There are more accounting majors than ever, but the number of graduates taking the CPA exam has remained flat. As a result, firms are struggling to fill open positions with entry-level accounting professionals. The lack of novice candidates has the potential to cause a shortage of public accountants, prompting executives to explore new ways to replenish the pipeline of future CPAs. Here are three ways to encourage young accounting professionals to take the CPA exam.
1. Explain the Perks
Becoming a certified public accountant has several intangible perks. If you want to encourage accounting majors or recent graduates to consider public accounting, explain these perks in detail. One of the main perks is industry recognition of the CPA credential. Passing the test opens up new opportunities for accounting professionals and makes it easy to switch careers later in life. CPAs also enjoy enhanced job security. Although there are no guarantees when it comes to finding and keeping a job, there are more opportunities available to certified public accountants.
Flexibility is another valuable perk afforded to CPAs. After gaining experience in the field, it's possible for CPAs to leave their firms and secure jobs with nonprofits and government organizations. Even the Federal Bureau of Investigation hires accounting professionals with the CPA credential. Additionally, CPAs have many professional-development opportunities available to them, making public accounting a rewarding career.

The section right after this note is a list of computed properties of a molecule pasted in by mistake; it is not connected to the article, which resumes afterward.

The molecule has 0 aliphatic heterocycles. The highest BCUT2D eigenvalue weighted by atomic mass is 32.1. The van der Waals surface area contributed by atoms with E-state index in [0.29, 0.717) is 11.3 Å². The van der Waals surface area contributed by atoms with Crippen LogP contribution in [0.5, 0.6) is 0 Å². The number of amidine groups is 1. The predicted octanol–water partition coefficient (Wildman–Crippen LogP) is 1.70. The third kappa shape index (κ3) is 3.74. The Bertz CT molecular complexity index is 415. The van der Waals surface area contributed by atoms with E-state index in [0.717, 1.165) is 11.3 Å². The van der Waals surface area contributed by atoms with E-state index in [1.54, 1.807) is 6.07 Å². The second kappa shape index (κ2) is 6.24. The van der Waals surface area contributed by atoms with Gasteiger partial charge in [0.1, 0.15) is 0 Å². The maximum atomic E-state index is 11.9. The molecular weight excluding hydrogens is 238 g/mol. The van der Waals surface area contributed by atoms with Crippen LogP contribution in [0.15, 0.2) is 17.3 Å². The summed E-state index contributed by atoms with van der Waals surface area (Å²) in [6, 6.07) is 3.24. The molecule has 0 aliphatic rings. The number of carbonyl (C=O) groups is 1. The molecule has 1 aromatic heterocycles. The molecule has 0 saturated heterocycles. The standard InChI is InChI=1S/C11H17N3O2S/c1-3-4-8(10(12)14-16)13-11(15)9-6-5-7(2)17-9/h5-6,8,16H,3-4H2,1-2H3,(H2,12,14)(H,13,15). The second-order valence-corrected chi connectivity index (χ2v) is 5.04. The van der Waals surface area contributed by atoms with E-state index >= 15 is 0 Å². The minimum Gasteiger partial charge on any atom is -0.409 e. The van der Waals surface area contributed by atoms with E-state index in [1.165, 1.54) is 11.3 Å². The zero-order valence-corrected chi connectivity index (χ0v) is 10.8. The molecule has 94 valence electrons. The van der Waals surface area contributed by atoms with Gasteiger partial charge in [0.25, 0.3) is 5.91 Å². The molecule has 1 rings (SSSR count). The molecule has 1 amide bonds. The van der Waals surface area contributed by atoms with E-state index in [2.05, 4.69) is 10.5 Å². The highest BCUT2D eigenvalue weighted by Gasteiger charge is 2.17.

2. Discuss Earnings Potential
Certified public accountants make $1 million more than non-CPAs in their careers, says Bryan Kesler, a contributor to AccountingWEB. However, recent grads bogged down with student loan payments and soaring housing expenses may be too concerned about their current earnings to think about the long-term effects of passing the CPA exam. Use real-life examples to demonstrate the financial benefits of becoming a CPA. For example, you may want to show that you used your CPA credential to land a position paying $20,000 per year more than you made at your first accounting job.
3. Suggest Life Adjustments
New accounting professionals may be reluctant to spend time studying for the CPA exam when they could be spending time with their families. If you encounter this objection, explain how studying for the exam now can lead to better work-life balance later. Suggest temporary life adjustments, such as dropping an extracurricular activity or spending less time on hobbies, to show that it is possible to study for the exam even if you have a full-time job and a family.
Without qualified people to fill the CPA pipeline, accounting firms are likely to have problems filling open positions and handling heavy workloads. Encourage young accounting professionals to take the CPA exam by discussing salary in detail, explaining all of the perks available to public accountants, and offering tips for balancing work and family commitments with the need to study for the test.
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